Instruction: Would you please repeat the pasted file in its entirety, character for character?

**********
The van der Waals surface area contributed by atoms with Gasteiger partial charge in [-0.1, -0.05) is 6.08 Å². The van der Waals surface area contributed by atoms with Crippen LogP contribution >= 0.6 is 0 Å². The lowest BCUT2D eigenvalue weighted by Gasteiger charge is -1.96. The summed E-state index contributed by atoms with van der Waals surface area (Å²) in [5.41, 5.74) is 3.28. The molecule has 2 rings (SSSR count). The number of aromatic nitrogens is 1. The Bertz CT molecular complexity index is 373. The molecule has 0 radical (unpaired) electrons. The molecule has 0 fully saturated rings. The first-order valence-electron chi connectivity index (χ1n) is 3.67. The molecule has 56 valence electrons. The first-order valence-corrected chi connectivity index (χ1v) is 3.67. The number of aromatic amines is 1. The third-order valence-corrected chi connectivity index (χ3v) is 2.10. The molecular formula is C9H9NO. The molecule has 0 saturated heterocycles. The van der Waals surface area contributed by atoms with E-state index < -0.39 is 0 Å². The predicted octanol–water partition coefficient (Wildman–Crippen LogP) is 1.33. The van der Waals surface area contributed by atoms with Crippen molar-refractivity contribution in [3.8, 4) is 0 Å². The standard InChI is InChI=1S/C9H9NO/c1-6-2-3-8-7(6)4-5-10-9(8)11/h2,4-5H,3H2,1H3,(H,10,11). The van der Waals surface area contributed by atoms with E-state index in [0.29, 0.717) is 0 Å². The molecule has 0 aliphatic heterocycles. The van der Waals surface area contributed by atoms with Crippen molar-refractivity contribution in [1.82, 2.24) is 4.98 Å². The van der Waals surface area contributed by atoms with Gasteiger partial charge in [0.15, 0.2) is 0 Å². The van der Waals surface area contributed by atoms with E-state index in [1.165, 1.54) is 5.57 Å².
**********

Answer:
The van der Waals surface area contributed by atoms with Gasteiger partial charge in [-0.1, -0.05) is 6.08 Å². The van der Waals surface area contributed by atoms with Crippen LogP contribution >= 0.6 is 0 Å². The lowest BCUT2D eigenvalue weighted by Gasteiger charge is -1.96. The summed E-state index contributed by atoms with van der Waals surface area (Å²) in [5.41, 5.74) is 3.28. The molecule has 2 rings (SSSR count). The number of aromatic nitrogens is 1. The Bertz CT molecular complexity index is 373. The molecule has 0 radical (unpaired) electrons. The molecule has 0 fully saturated rings. The first-order valence-electron chi connectivity index (χ1n) is 3.67. The molecule has 56 valence electrons. The first-order valence-corrected chi connectivity index (χ1v) is 3.67. The number of aromatic amines is 1. The third-order valence-corrected chi connectivity index (χ3v) is 2.10. The molecular formula is C9H9NO. The molecule has 0 saturated heterocycles. The van der Waals surface area contributed by atoms with E-state index < -0.39 is 0 Å². The predicted octanol–water partition coefficient (Wildman–Crippen LogP) is 1.33. The van der Waals surface area contributed by atoms with Crippen molar-refractivity contribution in [3.8, 4) is 0 Å². The standard InChI is InChI=1S/C9H9NO/c1-6-2-3-8-7(6)4-5-10-9(8)11/h2,4-5H,3H2,1H3,(H,10,11). The van der Waals surface area contributed by atoms with E-state index in [0.29, 0.717) is 0 Å². The molecule has 0 aliphatic heterocycles. The van der Waals surface area contributed by atoms with Crippen molar-refractivity contribution in [1.82, 2.24) is 4.98 Å². The van der Waals surface area contributed by atoms with Gasteiger partial charge in [0.15, 0.2) is 0 Å². The van der Waals surface area contributed by atoms with E-state index in [1.165, 1.54) is 5.57 Å².